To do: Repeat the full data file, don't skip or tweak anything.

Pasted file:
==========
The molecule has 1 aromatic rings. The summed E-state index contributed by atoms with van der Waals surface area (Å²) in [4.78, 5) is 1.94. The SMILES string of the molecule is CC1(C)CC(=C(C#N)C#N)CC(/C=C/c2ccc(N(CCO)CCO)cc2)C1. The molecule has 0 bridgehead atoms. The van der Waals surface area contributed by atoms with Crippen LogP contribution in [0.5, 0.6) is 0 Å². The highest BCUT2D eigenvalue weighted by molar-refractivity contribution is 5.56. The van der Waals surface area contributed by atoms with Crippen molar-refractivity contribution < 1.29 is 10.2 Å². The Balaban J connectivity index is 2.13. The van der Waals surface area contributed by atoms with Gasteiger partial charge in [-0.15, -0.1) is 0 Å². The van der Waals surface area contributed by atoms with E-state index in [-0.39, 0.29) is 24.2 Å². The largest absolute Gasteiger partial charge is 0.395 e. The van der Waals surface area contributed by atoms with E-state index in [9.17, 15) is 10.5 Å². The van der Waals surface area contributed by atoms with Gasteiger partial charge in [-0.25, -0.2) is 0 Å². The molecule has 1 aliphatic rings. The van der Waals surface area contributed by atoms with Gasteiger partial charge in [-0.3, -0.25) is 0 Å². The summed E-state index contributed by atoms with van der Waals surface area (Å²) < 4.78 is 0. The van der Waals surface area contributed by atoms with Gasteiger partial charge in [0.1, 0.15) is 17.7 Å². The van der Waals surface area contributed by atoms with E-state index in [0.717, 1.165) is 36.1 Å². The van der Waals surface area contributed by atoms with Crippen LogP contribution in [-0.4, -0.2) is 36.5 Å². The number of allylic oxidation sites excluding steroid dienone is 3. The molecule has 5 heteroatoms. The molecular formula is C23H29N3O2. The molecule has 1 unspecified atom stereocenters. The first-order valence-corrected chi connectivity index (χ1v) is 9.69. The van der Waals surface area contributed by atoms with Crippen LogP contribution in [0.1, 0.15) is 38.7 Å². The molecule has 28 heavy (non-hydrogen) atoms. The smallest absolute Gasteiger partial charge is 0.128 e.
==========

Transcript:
The molecule has 1 aromatic rings. The summed E-state index contributed by atoms with van der Waals surface area (Å²) in [4.78, 5) is 1.94. The SMILES string of the molecule is CC1(C)CC(=C(C#N)C#N)CC(/C=C/c2ccc(N(CCO)CCO)cc2)C1. The molecule has 0 bridgehead atoms. The van der Waals surface area contributed by atoms with Crippen LogP contribution in [0.5, 0.6) is 0 Å². The highest BCUT2D eigenvalue weighted by molar-refractivity contribution is 5.56. The van der Waals surface area contributed by atoms with Crippen molar-refractivity contribution < 1.29 is 10.2 Å². The Balaban J connectivity index is 2.13. The van der Waals surface area contributed by atoms with Gasteiger partial charge in [-0.15, -0.1) is 0 Å². The van der Waals surface area contributed by atoms with E-state index in [-0.39, 0.29) is 24.2 Å². The largest absolute Gasteiger partial charge is 0.395 e. The van der Waals surface area contributed by atoms with E-state index in [9.17, 15) is 10.5 Å². The van der Waals surface area contributed by atoms with Gasteiger partial charge in [-0.25, -0.2) is 0 Å². The molecule has 1 aliphatic rings. The van der Waals surface area contributed by atoms with Gasteiger partial charge in [-0.3, -0.25) is 0 Å². The summed E-state index contributed by atoms with van der Waals surface area (Å²) < 4.78 is 0. The van der Waals surface area contributed by atoms with Gasteiger partial charge in [0.1, 0.15) is 17.7 Å². The van der Waals surface area contributed by atoms with E-state index in [0.717, 1.165) is 36.1 Å². The van der Waals surface area contributed by atoms with Crippen LogP contribution in [-0.4, -0.2) is 36.5 Å². The number of allylic oxidation sites excluding steroid dienone is 3. The molecule has 5 heteroatoms. The molecular formula is C23H29N3O2. The molecule has 1 unspecified atom stereocenters. The first-order valence-corrected chi connectivity index (χ1v) is 9.69. The van der Waals surface area contributed by atoms with Crippen LogP contribution in [0.1, 0.15) is 38.7 Å². The molecule has 28 heavy (non-hydrogen) atoms. The smallest absolute Gasteiger partial charge is 0.128 e.